I’m sure I’ve missed some of the benefits of this card that didn’t apply to me. They still might offer free rounds of golf (I haven’t golfed [where it didn’t involve a windmill] in years). While it may seem that paying $450 a year for a card is expensive, I find myself making money just by having this card and using some of its benefits. That’s even before I’ve been able to find something to do with the points we are earning with it.
Until August 31, 2016, when commercial airline service resumed, the way most people went to Cuba from the U.S. was on a chartered flight. You booked through an agency who arranged the flights and certified that you were flying for a designated reason. Their customers were mostly people with family living in Cuba, or those going on mission or school trips. You see, these were the people who could travel to Cuba freely under the embargo. In order to do so, you had to fit into one of the 12 categories allowed to travel there:
Educational activities in Cuba for schools, including people-to-people exchanges open to everyone
Professional research and professional meetings in Cuba
Public performances, clinics, workshops, athletic and other competitions, and exhibitions in Cuba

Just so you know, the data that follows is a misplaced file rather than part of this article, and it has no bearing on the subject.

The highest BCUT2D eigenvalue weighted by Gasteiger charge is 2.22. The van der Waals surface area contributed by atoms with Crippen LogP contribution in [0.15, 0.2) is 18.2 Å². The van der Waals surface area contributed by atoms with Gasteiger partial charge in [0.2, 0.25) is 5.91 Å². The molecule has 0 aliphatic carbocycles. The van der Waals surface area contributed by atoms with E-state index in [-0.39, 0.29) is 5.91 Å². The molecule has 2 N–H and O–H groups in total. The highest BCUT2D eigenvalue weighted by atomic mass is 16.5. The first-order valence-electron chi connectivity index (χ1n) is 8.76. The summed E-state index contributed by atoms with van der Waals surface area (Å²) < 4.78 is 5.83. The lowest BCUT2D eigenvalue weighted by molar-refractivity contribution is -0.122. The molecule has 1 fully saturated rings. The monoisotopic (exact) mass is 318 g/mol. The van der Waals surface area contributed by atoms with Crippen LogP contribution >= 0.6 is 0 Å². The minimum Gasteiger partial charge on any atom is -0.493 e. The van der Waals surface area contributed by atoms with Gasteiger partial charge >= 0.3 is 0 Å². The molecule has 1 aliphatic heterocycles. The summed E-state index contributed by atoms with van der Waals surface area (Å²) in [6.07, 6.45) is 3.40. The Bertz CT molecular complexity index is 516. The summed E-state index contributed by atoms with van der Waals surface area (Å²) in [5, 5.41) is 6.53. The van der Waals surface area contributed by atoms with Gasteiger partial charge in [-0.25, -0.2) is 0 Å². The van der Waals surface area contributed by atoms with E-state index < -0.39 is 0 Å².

Religious activities in Cuba
Humanitarian projects in Cuba
Journalistic activities in Cuba
Family visits to close relatives in Cuba
Activities in Cuba by private foundations, or research or educational institutes
Support for the Cuban people
Exportation, importation, or transmission of information technologies or materials
Certain authorized export transactions including agricultural and medical products, and tools, equipment and construction supplies for private use
Official business of the US government, foreign governments, and certain intergovernmental organizations
In 2015, the restriction of certifying that your travel was for an allowed reason was significantly reduced. You no longer needed to submit your plans in advance; instead you simply needed to state on a form that you were, in fact, traveling for one of the approved reasons.
We looked into a vacation to Cuba and booked an arranged trip through a travel concierge. Our flights, lodging, tour guides, drivers and even meals were all planned out and booked well in advance. You see, even then, demand from the United States and Europe was getting stronger and there was just not the infrastructure to support it in Cuba. They were not ready for a huge influx of new tourists, particularly in the towns outside of Havana. Most of the towns don’t have a huge number of hotel rooms and use “casa particulars” (“private houses” in English) to house many guests. Imagine it as a Cuban AirBNB.
When U.S. airlines were allowed to fly commercial flights again in 2016, the airlines applied for 60 flights a week between Havana and various U.S. cities. The Department of Transportation eventually awarded 20 slots to various airlines for flights to Havana.
They also approved flights to the other airports in Cuba to basically anyone who applied. I count 155 flights a week that were approved to fly to Cuba. The only one of these applications that was denied was from Eastern Airlines, who was a charter and did not have a commercial airline registration.